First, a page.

Friday, May 27, 2005

Mystery Hands

Many of the donors, bystanders and other contemporary people who appear holding rosaries in paintings are at a relatively small scale compared to the painting as a whole.

This means that the best way to show the beads clearly, in as much detail as possible, is to take a closeup photo of the person's hands and beads.

This leaves me with a certain number of "mystery hands" illustrations to ponder. These are closeups, often used for book covers or jackets, frontispieces or endpapers. They show wonderful rosaries, but often I can't find a mention of exactly what painting those hands belong to.

So you'll understand I'm happy to have attached one of my pairs of "mystery hands" to someone! They belong to Claus Stalburg (or Stalburger, or possibly Stralenburg), painted by the "Master of the Stalburg Portraits" in Frankfurt, Germany, in the early 1500s.

Here's the painting I was trying to trace -- and as you see, the copy I have is printed in black and white.


I don't even remember exactly what I was looking for in the Marburg Photo Index, but when I saw this portrait, I knew I'd found the right hands:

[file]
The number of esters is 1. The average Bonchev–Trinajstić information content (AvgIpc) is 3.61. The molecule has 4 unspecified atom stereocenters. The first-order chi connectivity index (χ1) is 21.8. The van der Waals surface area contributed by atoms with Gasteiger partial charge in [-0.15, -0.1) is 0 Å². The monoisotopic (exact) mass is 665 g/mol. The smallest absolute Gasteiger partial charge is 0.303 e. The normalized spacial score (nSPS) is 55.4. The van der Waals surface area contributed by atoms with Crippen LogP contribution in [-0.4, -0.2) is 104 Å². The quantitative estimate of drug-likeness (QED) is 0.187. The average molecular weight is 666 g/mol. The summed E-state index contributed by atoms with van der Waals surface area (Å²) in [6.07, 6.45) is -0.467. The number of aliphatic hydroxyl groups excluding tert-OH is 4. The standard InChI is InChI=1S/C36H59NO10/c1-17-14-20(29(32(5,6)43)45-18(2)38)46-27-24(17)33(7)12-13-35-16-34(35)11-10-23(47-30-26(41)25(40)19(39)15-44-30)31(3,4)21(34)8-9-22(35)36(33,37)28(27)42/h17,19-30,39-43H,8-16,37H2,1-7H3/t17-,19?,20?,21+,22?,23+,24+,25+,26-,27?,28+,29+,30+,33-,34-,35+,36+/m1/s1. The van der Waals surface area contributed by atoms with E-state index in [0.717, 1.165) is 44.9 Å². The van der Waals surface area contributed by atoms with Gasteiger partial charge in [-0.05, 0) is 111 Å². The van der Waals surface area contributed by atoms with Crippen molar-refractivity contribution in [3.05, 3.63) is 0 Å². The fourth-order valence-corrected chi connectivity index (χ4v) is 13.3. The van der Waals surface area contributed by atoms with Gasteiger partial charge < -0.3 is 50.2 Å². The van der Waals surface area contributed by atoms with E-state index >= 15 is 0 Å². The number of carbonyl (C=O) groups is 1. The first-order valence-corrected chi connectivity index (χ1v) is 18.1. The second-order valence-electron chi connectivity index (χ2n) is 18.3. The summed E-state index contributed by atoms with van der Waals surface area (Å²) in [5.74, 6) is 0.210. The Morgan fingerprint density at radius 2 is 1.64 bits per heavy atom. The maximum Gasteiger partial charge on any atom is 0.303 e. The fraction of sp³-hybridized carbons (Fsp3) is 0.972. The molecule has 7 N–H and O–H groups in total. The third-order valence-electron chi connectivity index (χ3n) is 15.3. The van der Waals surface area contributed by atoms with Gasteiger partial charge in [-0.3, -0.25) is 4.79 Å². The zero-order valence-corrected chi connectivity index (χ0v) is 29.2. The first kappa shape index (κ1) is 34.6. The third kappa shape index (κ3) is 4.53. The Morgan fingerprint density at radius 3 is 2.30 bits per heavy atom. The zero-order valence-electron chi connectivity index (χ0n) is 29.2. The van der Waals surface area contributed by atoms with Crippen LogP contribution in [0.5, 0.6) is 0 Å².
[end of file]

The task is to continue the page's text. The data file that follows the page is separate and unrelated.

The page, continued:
Claus Stalburger

Claus Stalburg (1469-1524) was a member of the governing council of Frankfurt, and later Mayor. He married Margaretha Vom Rhein (1509?-1558?), who was some 40 years his junior. I'd be tempted to think she was his daughter rather than his wife, except that the portrait of her (if correctly identified) is clearly one of a matching pair, a common form of married-couple portraits. And of course such marriages were not unknown, or perhaps she was his second wife. Here's the pair of them:

Stalburgs both

And here is a closeup of Margaretha:

Margaretha Stalburg

I'm interested in the rosary beads both of them are holding. Clearly they are very similar, but not identical. Hers seem to have five decades, rather than three (?), but the beads and pomander are smaller than her husband's. While both are fairly short loops, they seem to be of the same general type as the large coral beads shown in a number of 16th-century German portraits (see Big, Red and German; Big Berthas, It's a Guy thing, and Vicomte and Vicomtesse).

An extensive Web search finally turned up a very small pair of images in color -- small because they are advertising for large versions of the same images, for sale by Artothek.

And I was delighted to see that, while you can't see much detail in these little images, the beads are clearly that nice, bright coral-red.

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